The next American president should shape the United States’ Africa policy in response to three questions: How can America help constrain Islamicist violence in the African Sahel? What can America do to help counter state collapse in the roughly 34% of Africa where there is no effective state control? How can American foreign policy best encourage economic growth in the rising parts of Africa (taking into account China’s growing presence in Africa)?
“If the medical injunction of ‘do no harm’ is the measuring stick,” writes Nicolas van de Walle in Foreign Affairs, “Obama’s record in Africa can be characterized as a success… But if judged by a more ambitious standard, Obama’s policy towards Africa has been something of a disappointment.” The Obama administration’s lackluster engagement with Africa is the result, according to Mr. Van de Walle, of at least four factors: budgetary constraints as a result of the recession, America’s thin diplomatic and intelligence presence in Africa, African affairs’ small effect on American interests, and the African continent’s sheer size and complexity.
The last of these factors is the most significant. Mr. Van de Walle suggests that, to do better, the next American administration should not try and fit its Africa policy into a single framework but should, instead, shape its policy in terms of three distinct frameworks- separately addressing the Sahel (where Islamicist jihadism is growing), the Great Lakes region (where state collapse is a troubling reality), and the rest of Africa (where economic growth is beginning to show its positive effects). Thus, the salience of the three questions above.
As an Africa-born political philosopher writing in a journal that explores the relation between Christianity and American foreign policy, I seek to question the normative presuppositions underlying those three questions. Should America help constrain Islamicist violence in Africa? Should America help counter state collapse in Africa? Should American foreign policy try to encourage economic growth in Africa? And with regard to each question: why?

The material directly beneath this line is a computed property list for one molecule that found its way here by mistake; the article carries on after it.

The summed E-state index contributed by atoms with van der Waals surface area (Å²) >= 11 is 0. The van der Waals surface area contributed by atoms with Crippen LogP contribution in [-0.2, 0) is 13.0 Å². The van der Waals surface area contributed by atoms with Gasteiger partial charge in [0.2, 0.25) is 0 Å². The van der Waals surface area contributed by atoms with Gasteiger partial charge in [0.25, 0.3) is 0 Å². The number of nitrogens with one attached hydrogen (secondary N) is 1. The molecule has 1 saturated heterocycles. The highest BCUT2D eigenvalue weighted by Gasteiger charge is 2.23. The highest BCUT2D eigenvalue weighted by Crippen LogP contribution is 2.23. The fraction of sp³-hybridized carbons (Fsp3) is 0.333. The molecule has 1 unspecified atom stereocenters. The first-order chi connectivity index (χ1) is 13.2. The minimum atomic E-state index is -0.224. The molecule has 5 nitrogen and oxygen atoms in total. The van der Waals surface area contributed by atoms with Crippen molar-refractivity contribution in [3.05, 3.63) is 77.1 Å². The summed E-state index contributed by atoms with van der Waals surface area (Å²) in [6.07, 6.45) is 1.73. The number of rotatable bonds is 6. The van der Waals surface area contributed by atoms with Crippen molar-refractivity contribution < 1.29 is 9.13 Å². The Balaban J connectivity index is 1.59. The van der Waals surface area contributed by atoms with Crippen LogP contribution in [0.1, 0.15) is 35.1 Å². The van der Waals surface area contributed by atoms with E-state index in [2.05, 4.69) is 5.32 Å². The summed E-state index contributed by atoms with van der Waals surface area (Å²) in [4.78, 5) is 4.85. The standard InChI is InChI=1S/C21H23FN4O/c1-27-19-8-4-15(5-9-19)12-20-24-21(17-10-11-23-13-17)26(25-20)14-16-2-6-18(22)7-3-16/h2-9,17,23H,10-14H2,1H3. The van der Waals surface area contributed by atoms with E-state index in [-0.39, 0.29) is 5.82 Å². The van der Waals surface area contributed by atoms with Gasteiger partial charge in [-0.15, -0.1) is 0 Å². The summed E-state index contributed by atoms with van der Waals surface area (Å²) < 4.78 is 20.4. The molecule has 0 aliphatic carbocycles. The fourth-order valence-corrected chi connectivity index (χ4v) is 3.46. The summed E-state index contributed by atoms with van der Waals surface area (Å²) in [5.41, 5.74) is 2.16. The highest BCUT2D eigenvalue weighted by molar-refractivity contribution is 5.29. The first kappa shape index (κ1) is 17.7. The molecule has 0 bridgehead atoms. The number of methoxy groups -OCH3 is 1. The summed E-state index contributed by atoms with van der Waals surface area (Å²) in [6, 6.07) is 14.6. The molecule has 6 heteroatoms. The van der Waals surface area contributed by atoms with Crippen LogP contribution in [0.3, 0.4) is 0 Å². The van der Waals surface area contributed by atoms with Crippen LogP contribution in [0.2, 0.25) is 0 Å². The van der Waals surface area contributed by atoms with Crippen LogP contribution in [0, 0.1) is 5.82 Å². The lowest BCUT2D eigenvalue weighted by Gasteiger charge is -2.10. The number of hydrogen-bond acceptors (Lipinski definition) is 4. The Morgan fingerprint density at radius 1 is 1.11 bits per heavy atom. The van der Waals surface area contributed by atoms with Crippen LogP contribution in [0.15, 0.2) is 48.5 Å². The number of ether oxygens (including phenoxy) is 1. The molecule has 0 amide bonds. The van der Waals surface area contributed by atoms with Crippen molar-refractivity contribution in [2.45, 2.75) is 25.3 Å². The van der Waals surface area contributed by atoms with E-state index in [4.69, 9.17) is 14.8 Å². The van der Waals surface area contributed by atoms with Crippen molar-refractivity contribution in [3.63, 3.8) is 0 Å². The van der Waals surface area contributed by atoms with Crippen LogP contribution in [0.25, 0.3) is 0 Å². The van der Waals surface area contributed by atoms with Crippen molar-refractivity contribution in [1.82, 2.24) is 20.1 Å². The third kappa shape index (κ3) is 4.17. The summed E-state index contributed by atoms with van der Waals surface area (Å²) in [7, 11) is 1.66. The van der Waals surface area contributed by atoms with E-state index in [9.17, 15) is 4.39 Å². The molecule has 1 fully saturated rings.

Questioning the normative presuppositions of American foreign policy is a labor of moral archaeology, exploring the relationship of the laws and practices on the surface in our particular time to the deepest principles that order human life in general. Following a suggestion by Michael Cromartie at the launch of Providence, I want to suggest that such an archaeology should dig into the “middle axioms” that form the layers between those deep principles and current policies. To help me recognize those middle axioms, I will follow an earlier suggestion by the legal scholar John Witte, who wrote that “human rights are the… middle axioms of our discourse.”
As Samuel Moyn argues in Christian Human Rights, “human rights” as we know them today are the result of an effort by Christian political thinkers like Jacques Maritain to craft a moral framework for global governance in response to the international anarchy and violence of the 20th century’s world wars. Maritain called this moral framework “personalist,” partly because it is committed to the “supreme ethical significance” of the human person.
With the exception of the inevitable occasional distraction, my contributions to Providence in the year ahead will consist of personalist excavations digging into the work of the 20th century’s great Christian human rights theorists to see how that work can help us make sense of 21st century American foreign policy, in particular with regard to Africa. As I dig, I will keep my eyes open for insights that will help us consider the challenges posed by Islamicist violence and state collapse and the opportunities being opened up by economic growth. And insofar as I am able, I will try to discover what might be the various possible next American presidents’ Africa policies, how those policies respond to the questions posed in my first paragraph above, and how those responses might be evaluated in terms of the insights my diggings uncover.
Wish me well as my spade cuts into the dirt.
Gideon Strauss is a Senior Fellow of the Center for Public Justice and Associate Professor in Worldview Studies at the Institute for Christian Studies
Photo Credit: Obama waving to the crowd during the departure ceremony at Accra airport in Ghana, July 11, 2009. (Official White House Photo by Pete Souza)